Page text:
However, the above picture sounds discouraging to both the wealthy and poor countries as the objective of humanitarian aid to heal the psychological, physical and social pains and anguishes of the victims and to build a social resilience virtually got unaccomplished. To meet the objective of humanitarian aid, we believe that our social business partnership model will not only establish significant accountability for the aid recipient countries as they will be obligated to pay to the donors later but also build a solid resilience as the countries will be bound to set up transparent and accountable aid distribution system. Poverty, corruption, inadequate governance, “chronic vulnerability to unrest, conflict and state failure” (Rogerson, A., Hewitt, A., and Waldenberg, D. 2004) coupled with economic inabilities, resource lacking and human inabilities/incapacities cannot be solved without intervention with pragmatic and sustainable plans. As long as these will remain in the developing countries, disaster-resilience plan would not be attained by extending humanitarian operations during and aftermath of natural disasters. Therefore, human development through “social partnerships” by using the concept of social capital, social creativity and social entrepreneurships seems to have been a strongest way to achieve effective resilience, disaster mitigation and sustainable developments. .

Social Partnerships in Literature

A key goal in disaster management is the protection of people and the enhancement of their quality of life while remaining prepared for the ongoing possibility and aftermath of disaster (Guion, Scammon and Borders, 2007). Capacity-building comes down to resources and commitments to ensure that these resources are effectively utilized. This is a formidable challenge (O’Brien et al., 2006). Findings in the childhood resiliency research, multiple studies of adult trauma have found that perceived social support and family cohesion are associated with greater resilience (Perry et al, 1992; King et al, 1998; Koenen et al, 2003; Hoge et al, 2007). Economic deprivation and governance failure in some poor countries lead to potential lack of social support and further corruption on aid distribution distort the goal of resilience. The increase in the occurrence of disaster is impacting disproportionately on the poor (Wisner, et al., 2004; O’Brien, et al., 2006). Disasters are both sociological and political events, and though hurricanes and earthquakes are acts of nature, the disasters resulting from these events are social in origin (Tierney, 1999; Lindell, and Perry, 2001; Guion, Scammon and Borders, 2007). Partnerships and social coalitions are based upon principles of community and individual ‘self reliance’ and mutual obligations (Stone, W. & Hughes, J. 2000). In effect, social capital is looked to as enabling of an environment based in partnerships in which government acts as facilitator (Stone, W. & Hughes, J. 2000)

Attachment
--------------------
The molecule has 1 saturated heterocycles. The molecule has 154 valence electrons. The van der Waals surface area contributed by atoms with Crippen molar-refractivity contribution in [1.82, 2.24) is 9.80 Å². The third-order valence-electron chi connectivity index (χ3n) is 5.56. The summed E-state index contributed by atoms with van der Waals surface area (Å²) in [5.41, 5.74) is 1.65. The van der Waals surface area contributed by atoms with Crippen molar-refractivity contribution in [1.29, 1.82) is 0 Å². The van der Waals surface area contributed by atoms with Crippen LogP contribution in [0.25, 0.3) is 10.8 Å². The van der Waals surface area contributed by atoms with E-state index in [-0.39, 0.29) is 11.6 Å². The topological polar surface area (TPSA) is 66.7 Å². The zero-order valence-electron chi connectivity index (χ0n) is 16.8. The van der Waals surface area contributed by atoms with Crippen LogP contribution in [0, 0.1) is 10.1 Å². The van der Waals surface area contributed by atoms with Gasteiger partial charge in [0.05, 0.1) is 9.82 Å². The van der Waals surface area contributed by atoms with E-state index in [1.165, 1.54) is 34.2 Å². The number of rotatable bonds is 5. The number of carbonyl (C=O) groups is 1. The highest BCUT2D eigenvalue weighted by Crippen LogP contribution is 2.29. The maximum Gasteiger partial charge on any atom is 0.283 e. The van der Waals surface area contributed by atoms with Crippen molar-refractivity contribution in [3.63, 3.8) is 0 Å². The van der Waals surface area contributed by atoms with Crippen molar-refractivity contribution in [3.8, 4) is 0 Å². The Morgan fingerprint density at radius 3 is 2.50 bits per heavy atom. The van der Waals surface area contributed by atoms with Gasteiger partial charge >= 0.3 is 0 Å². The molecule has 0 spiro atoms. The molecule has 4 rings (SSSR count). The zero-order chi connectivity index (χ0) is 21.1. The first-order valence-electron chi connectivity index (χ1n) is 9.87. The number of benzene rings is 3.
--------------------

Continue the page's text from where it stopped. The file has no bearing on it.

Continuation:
A focus upon partnership promises for business a genuine place within the government – business – community coalition. This context has seen the re-emergence of business as social contributor, involving an identity shift from marketer to corporate citizen (Stone, W. & Hughes, J. 2000). According to Haque, E., (2000), societal experience often leads to better preparedness in anticipating natural disaster. To better understand the level of coping ability and to determine the areas where improvement could be made one needs to look to past experiences, past coping strategies, the type of emergency responses and the role of involved agencies, problems encountered, and post-event modification of emergency plans at the community level (Haque, E., 2000). “A new approach to partnership, built around longer-term development visions, established in a democratic, consultative way by recipient countries, and with the support but not the direction of major donors. The literature on development partnerships has a long history, centered on Sweden and UNDP, as well as the DAC and the EU’s partnership agreements; this originated long before the Bretton Woods institutions espoused such approaches” (Rogerson, A., Hewitt, A., and Waldenberg, D. 2004). The authors further write, “In recent years this strand has become more central. The Comprehensive Development Framework (Wolfensohn, 1999) emphasized the multi-sector, multidisciplinary, long-term development vision approach, as well as country leadership in designing the ‘architecture’ of local donor co-operation. (Rogerson, A., Hewitt, A., and Waldenberg, D. 2004)